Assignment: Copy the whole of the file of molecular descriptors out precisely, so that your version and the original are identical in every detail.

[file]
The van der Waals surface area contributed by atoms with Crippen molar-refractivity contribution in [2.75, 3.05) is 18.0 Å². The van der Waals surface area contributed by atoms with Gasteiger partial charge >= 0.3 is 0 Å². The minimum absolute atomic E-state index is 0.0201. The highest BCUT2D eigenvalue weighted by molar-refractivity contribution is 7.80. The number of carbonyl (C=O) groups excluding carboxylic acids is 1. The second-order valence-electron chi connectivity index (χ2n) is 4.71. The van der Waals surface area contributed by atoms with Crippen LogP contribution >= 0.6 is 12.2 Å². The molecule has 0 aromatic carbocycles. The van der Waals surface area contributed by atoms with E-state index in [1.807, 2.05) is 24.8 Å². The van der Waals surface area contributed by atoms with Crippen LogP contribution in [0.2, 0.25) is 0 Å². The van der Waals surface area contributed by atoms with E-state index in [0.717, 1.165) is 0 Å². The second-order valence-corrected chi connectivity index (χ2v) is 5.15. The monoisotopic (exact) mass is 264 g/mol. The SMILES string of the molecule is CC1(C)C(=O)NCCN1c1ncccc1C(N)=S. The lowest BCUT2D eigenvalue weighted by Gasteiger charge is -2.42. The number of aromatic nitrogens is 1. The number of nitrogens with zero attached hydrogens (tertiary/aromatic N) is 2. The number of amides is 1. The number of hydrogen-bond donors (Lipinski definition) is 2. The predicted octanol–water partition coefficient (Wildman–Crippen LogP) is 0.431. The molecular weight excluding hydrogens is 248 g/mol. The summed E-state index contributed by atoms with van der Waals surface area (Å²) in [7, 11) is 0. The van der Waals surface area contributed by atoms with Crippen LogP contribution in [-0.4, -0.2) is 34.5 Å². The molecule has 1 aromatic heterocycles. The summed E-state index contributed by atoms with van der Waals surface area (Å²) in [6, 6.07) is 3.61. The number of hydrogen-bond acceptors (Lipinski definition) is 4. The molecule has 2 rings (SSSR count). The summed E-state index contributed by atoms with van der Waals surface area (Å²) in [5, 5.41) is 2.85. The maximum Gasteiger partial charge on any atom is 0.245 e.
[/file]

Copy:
The van der Waals surface area contributed by atoms with Crippen molar-refractivity contribution in [2.75, 3.05) is 18.0 Å². The van der Waals surface area contributed by atoms with Gasteiger partial charge >= 0.3 is 0 Å². The minimum absolute atomic E-state index is 0.0201. The highest BCUT2D eigenvalue weighted by molar-refractivity contribution is 7.80. The number of carbonyl (C=O) groups excluding carboxylic acids is 1. The second-order valence-electron chi connectivity index (χ2n) is 4.71. The van der Waals surface area contributed by atoms with Crippen LogP contribution >= 0.6 is 12.2 Å². The molecule has 0 aromatic carbocycles. The van der Waals surface area contributed by atoms with E-state index in [1.807, 2.05) is 24.8 Å². The van der Waals surface area contributed by atoms with Crippen LogP contribution in [0.2, 0.25) is 0 Å². The van der Waals surface area contributed by atoms with E-state index in [0.717, 1.165) is 0 Å². The second-order valence-corrected chi connectivity index (χ2v) is 5.15. The monoisotopic (exact) mass is 264 g/mol. The SMILES string of the molecule is CC1(C)C(=O)NCCN1c1ncccc1C(N)=S. The lowest BCUT2D eigenvalue weighted by Gasteiger charge is -2.42. The number of aromatic nitrogens is 1. The number of nitrogens with zero attached hydrogens (tertiary/aromatic N) is 2. The number of amides is 1. The number of hydrogen-bond donors (Lipinski definition) is 2. The predicted octanol–water partition coefficient (Wildman–Crippen LogP) is 0.431. The molecular weight excluding hydrogens is 248 g/mol. The summed E-state index contributed by atoms with van der Waals surface area (Å²) in [7, 11) is 0. The van der Waals surface area contributed by atoms with Crippen LogP contribution in [-0.4, -0.2) is 34.5 Å². The molecule has 1 aromatic heterocycles. The summed E-state index contributed by atoms with van der Waals surface area (Å²) in [6, 6.07) is 3.61. The number of hydrogen-bond acceptors (Lipinski definition) is 4. The molecule has 2 rings (SSSR count). The summed E-state index contributed by atoms with van der Waals surface area (Å²) in [5, 5.41) is 2.85. The maximum Gasteiger partial charge on any atom is 0.245 e.